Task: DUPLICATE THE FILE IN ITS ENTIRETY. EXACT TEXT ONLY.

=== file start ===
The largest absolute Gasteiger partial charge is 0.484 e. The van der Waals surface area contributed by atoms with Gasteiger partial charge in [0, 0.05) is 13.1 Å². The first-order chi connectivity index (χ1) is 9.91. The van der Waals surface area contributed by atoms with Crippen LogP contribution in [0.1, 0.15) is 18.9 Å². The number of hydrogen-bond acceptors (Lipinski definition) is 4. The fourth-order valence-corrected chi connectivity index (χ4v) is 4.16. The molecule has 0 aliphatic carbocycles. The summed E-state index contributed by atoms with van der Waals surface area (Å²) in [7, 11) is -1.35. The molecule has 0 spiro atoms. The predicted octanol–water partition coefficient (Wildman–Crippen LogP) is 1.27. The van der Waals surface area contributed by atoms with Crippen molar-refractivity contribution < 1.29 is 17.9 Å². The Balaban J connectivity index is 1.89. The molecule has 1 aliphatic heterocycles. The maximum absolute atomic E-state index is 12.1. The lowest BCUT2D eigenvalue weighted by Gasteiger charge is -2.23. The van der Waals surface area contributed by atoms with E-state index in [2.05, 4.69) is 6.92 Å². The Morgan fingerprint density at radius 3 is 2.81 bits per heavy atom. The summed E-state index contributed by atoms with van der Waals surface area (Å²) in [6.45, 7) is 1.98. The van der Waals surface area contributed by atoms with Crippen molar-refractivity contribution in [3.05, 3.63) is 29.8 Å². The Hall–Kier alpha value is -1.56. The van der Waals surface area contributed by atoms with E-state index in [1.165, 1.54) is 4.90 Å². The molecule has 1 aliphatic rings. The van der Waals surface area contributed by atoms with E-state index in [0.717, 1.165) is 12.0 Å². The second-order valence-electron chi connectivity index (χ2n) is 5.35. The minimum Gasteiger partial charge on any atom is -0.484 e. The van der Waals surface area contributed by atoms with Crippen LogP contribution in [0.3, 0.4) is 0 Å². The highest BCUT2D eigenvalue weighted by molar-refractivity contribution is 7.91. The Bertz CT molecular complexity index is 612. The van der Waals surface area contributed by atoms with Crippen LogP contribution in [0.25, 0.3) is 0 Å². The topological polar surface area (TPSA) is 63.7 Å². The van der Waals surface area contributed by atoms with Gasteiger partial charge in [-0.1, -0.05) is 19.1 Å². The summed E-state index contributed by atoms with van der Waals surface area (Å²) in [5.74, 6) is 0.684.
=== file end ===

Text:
The largest absolute Gasteiger partial charge is 0.484 e. The van der Waals surface area contributed by atoms with Gasteiger partial charge in [0, 0.05) is 13.1 Å². The first-order chi connectivity index (χ1) is 9.91. The van der Waals surface area contributed by atoms with Crippen LogP contribution in [0.1, 0.15) is 18.9 Å². The number of hydrogen-bond acceptors (Lipinski definition) is 4. The fourth-order valence-corrected chi connectivity index (χ4v) is 4.16. The molecule has 0 aliphatic carbocycles. The summed E-state index contributed by atoms with van der Waals surface area (Å²) in [7, 11) is -1.35. The molecule has 0 spiro atoms. The predicted octanol–water partition coefficient (Wildman–Crippen LogP) is 1.27. The van der Waals surface area contributed by atoms with Crippen molar-refractivity contribution < 1.29 is 17.9 Å². The Balaban J connectivity index is 1.89. The molecule has 1 aliphatic heterocycles. The maximum absolute atomic E-state index is 12.1. The lowest BCUT2D eigenvalue weighted by Gasteiger charge is -2.23. The van der Waals surface area contributed by atoms with E-state index in [2.05, 4.69) is 6.92 Å². The Morgan fingerprint density at radius 3 is 2.81 bits per heavy atom. The summed E-state index contributed by atoms with van der Waals surface area (Å²) in [6.45, 7) is 1.98. The van der Waals surface area contributed by atoms with Crippen molar-refractivity contribution in [3.05, 3.63) is 29.8 Å². The Hall–Kier alpha value is -1.56. The van der Waals surface area contributed by atoms with E-state index in [1.165, 1.54) is 4.90 Å². The molecule has 1 aliphatic rings. The van der Waals surface area contributed by atoms with E-state index in [0.717, 1.165) is 12.0 Å². The second-order valence-electron chi connectivity index (χ2n) is 5.35. The minimum Gasteiger partial charge on any atom is -0.484 e. The van der Waals surface area contributed by atoms with Crippen LogP contribution in [0.3, 0.4) is 0 Å². The highest BCUT2D eigenvalue weighted by molar-refractivity contribution is 7.91. The Bertz CT molecular complexity index is 612. The van der Waals surface area contributed by atoms with Crippen LogP contribution in [0.25, 0.3) is 0 Å². The topological polar surface area (TPSA) is 63.7 Å². The van der Waals surface area contributed by atoms with Gasteiger partial charge in [-0.1, -0.05) is 19.1 Å². The summed E-state index contributed by atoms with van der Waals surface area (Å²) in [5.74, 6) is 0.684.